Benchmark of Wayland

jonsmirl at jonsmirl at
Wed Nov 17 19:22:08 PST 2010

On Wed, Nov 17, 2010 at 9:56 PM, Justin Lee <justinlee5455 at> wrote:
> 2010/11/18 microcai <microcai at>:
>> 2010/11/18 Justin Lee <justinlee5455 at>
>>> This kind of latency due to OS scheduling could be eliminated by
>>> direct-procedure call. That is, the client passes the GEM buffer to
>>> the server just like it passes the GEM buffer as an argument to a
>>> function. In this approach, the compositor is not a process. Rather,
>>> the compositor is just a function live in the client program. So there
>>> will be no context switches.
>> So ? Move wayland entirely into the kernel ? Then there will be no delay.
> No, I don't think so. The necessary infrastructure have been there in
> the kernel (i.e. DRM, GEM, KMS). I don't think we should bother
> writing kernel code which is error-prone and need specific care to
> avoid bugs and instability. Besides, I don't think moving Wayland into
> the kernel will be any beneficial if we could do all the same thing in
> user space.
> I pointed out the latency because I don't want to see any lag when I
> scroll down a web page in my browser. I have noticed that in X when I
> dragged down the scroll bar in browser, the scroll bar wasn't tied to
> the mouse pointer and the scroll bar fell behind the mouse pointer.
> When the scroll bar was dragged down, the web page wasn't updated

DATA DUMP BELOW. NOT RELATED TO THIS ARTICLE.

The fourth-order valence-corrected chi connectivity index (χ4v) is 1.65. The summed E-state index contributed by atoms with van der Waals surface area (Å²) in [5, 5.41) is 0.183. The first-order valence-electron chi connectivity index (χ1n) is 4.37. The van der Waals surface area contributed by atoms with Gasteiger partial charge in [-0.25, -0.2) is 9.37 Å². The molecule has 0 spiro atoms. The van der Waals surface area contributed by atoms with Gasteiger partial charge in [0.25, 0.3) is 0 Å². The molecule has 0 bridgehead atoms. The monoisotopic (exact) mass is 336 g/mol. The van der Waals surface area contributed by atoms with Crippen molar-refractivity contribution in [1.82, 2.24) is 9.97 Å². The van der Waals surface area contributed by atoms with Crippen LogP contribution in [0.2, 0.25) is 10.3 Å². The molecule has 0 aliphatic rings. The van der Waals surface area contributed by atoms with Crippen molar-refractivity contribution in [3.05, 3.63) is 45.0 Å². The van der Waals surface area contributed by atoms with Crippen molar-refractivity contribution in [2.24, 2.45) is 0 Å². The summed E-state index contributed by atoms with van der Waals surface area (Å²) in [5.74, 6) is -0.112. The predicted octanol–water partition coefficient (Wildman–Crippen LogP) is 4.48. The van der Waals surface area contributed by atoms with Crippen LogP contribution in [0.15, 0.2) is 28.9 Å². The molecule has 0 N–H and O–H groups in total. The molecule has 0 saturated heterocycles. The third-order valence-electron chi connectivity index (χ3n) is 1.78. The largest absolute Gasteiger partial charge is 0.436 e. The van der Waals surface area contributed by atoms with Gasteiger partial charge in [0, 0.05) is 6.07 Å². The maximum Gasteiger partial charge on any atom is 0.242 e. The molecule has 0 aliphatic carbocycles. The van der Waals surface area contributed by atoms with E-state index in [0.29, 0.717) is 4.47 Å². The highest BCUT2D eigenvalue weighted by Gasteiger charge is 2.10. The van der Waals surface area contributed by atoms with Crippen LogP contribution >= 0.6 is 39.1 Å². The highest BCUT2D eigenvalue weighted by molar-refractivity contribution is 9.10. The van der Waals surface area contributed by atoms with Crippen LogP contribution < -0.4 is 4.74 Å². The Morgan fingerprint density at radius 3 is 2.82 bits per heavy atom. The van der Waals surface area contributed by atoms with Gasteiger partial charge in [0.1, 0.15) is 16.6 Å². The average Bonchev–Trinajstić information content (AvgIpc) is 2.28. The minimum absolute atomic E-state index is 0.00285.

> immediately. Instead, the page got updated until a small period of
> time was passed after the drag happened.

You won't see stuff like that in Wayland. In Wayland the apps paint
their windows and then tell Wayland to display the complete picture.
If an app updates the scroll bar, tells Wayland to draw, updates the
window, tells Wayland to draw. Then you'll get what you describe. But
it is the app that is broken, not Wayland. Get rid of the extra draw
command in the app. Wayland is just doing what you told it to do.

It is also pointless to update your video buffer faster than the scan
rate of the video monitor. If you are generating 400fps, how do you
display it on a 60fps monitor? Maybe update in the middle of a scan
out, but that's probably going to tear the display.

I believe the current design of the system is correct in regards to
the kernel. The interesting path is moving more things (like glyph
generation) onto the GPU.

> This kind of issue would be solved in direct-procedure call approach,
> because  function call is synchronized. The function get executed
> right away after the caller calls it. It is the most *direct* manner I
> can think of.
>> And that's probably what MacOSX and Windows NT does. As far as I know,
>> Darwin uses quantz (AGL?)  as basis of their GUI system , but WIndows NT
>> uses bullshit GDI .....
> <<<bullsh*t>>> GDI?????
> Sounds like you are radical Microsoft hater. Yeah, many Linux users
> hate MS, but there is no need to be so radical in a mailing list which
> is unrelated to MS. ...I mean there are many MS forums on the net, you
> know.
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Jon Smirl
jonsmirl at

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